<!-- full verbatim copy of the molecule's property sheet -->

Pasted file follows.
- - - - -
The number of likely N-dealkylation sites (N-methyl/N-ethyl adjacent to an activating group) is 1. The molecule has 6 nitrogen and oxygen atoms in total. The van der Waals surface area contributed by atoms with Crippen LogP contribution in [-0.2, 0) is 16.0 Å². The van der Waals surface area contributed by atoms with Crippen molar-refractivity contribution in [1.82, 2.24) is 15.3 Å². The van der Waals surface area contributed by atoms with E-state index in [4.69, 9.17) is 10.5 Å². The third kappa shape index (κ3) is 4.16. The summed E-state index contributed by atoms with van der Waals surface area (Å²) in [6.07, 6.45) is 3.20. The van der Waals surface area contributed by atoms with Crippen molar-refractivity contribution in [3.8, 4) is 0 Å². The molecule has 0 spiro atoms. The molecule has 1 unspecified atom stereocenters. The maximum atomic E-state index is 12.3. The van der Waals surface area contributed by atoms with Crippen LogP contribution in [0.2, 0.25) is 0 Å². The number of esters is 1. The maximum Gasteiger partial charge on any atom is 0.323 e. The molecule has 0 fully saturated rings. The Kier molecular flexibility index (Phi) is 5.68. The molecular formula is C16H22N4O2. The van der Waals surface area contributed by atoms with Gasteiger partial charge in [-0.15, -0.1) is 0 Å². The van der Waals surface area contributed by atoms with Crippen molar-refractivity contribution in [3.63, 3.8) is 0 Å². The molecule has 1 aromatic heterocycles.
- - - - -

The number of likely N-dealkylation sites (N-methyl/N-ethyl adjacent to an activating group) is 1. The molecule has 6 nitrogen and oxygen atoms in total. The van der Waals surface area contributed by atoms with Crippen LogP contribution in [-0.2, 0) is 16.0 Å². The van der Waals surface area contributed by atoms with Crippen molar-refractivity contribution in [1.82, 2.24) is 15.3 Å². The van der Waals surface area contributed by atoms with E-state index in [4.69, 9.17) is 10.5 Å². The third kappa shape index (κ3) is 4.16. The summed E-state index contributed by atoms with van der Waals surface area (Å²) in [6.07, 6.45) is 3.20. The van der Waals surface area contributed by atoms with Crippen molar-refractivity contribution in [3.8, 4) is 0 Å². The molecule has 0 spiro atoms. The molecule has 1 unspecified atom stereocenters. The maximum atomic E-state index is 12.3. The van der Waals surface area contributed by atoms with Crippen LogP contribution in [0.2, 0.25) is 0 Å². The number of esters is 1. The maximum Gasteiger partial charge on any atom is 0.323 e. The molecule has 0 fully saturated rings. The Kier molecular flexibility index (Phi) is 5.68. The molecular formula is C16H22N4O2. The van der Waals surface area contributed by atoms with Gasteiger partial charge in [-0.15, -0.1) is 0 Å². The van der Waals surface area contributed by atoms with Crippen molar-refractivity contribution in [3.63, 3.8) is 0 Å². The molecule has 1 aromatic heterocycles.